UPDATE 1-FERC extends time to consider rehearing in JPMorgan case

Mon Jan 14, 2013 3:59pm EST

* FERC does not say when it will decide on rehearing
    * FERC to block JPMorgan from some power trading
    * Banks reduced exposure to power markets since 2008


    By Scott DiSavino
    Jan 14 (Reuters) - U.S. federal energy regulators on Monday
extended the amount of time available to decide if they will
grant a rehearing against JPMorgan that would temporarily
suspend the bank's energy desk from trading in a segment of the
power market.
    In November, the U.S. Federal Energy Regulatory Commission
(FERC) temporarily banned JPMorgan Chase & Co's J.P.
Morgan Ventures Energy Corp energy arm from trading power at
market-based rates for six months, starting in April, for
failing to disclose information in a market manipulation
investigation.
    FERC has not accused the U.S. bank of market manipulation.
JPMorgan has said it would fight the sanction.
    Market-based rate authority allows a company to trade power
at whatever price the market will bear.
    Mary O'Driscoll, a spokeswoman at FERC, told Reuters
JPMorgan asked for a rehearing and this order gives the
commission more time to decide on that request. She said the
order does not impose any date on the commission to make a
decision.
    Officials at JPMorgan were not immediately available for
comment.
    The FERC sanction does not affect the bank's ability to
trade derivatives, futures, natural gas and other commodities.
This sanction only bans JPMorgan from trading physical power at
market-based rates.
    In a separate but related action, O'Driscoll said FERC on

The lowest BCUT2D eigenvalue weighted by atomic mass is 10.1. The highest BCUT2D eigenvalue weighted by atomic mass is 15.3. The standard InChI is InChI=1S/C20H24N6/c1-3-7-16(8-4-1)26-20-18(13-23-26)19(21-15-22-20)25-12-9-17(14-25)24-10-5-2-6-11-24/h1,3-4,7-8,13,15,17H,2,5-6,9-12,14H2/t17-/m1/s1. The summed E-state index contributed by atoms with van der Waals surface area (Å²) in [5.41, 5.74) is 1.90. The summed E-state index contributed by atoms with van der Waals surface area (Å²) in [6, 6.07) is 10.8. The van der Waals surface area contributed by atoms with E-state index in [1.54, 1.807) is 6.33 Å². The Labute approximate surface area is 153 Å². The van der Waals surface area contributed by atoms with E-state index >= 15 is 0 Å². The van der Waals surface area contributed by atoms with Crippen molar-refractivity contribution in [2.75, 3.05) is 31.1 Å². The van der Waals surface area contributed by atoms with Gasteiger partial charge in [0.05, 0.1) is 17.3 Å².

Friday filed an appeal in federal court in Washington of a
magistrate's ruling in November blocking FERC from seeing
redacted portions of emails the regulator requested as part of
its investigation into possible market manipulation by the bank
in California and the Midwest.
    FERC sued JPMorgan over the summer to get the redacted
portions of the emails. But the bank said the information was
confidential.
    
    BANKS REDUCE POWER EXPOSURE
    As other banks have reduced their power trading over the
past few years since the Great Recession began in 2007, JPMorgan
continued to trade large amounts of physical power, according to
data submitted to FERC.
    In U.S. power markets, JPMorgan's physical electricity sales
reached $3 billion in 2008, $2.9 billion in 2009, $2.8 billion
in 2010 and almost $3 billion in 2011. In the first three
quarters of 2012, the bank sold about $1.4 billion of physical
power, according to a Reuters analysis of the FERC power sales
data.
    JPMorgan stuck with power trading while other banks reduced
their exposure to the market.
    There are many reasons for the decline. Power prices have
fallen to 10-year lows across most of the United States thanks
to an abundance of cheap natural gas. See 
    With decades worth of cheap fuel ahead, fewer utilities have
been looking to hedge their output; tough new capital
requirements and regulations banning proprietary deals have cut
into commodity trading; and some European banks, facing a
persistent debt crisis back home, have fled dollar-intensive
businesses.
    But many bankers and analysts see another cause for the
pull-back by banks: the risk that a more aggressive FERC may
target them for anything suggestive of nefarious trading.
    Some in the power industry feel FERC's sanction against
JPMorgan could drive the bank to reduce its exposure to the
power market.
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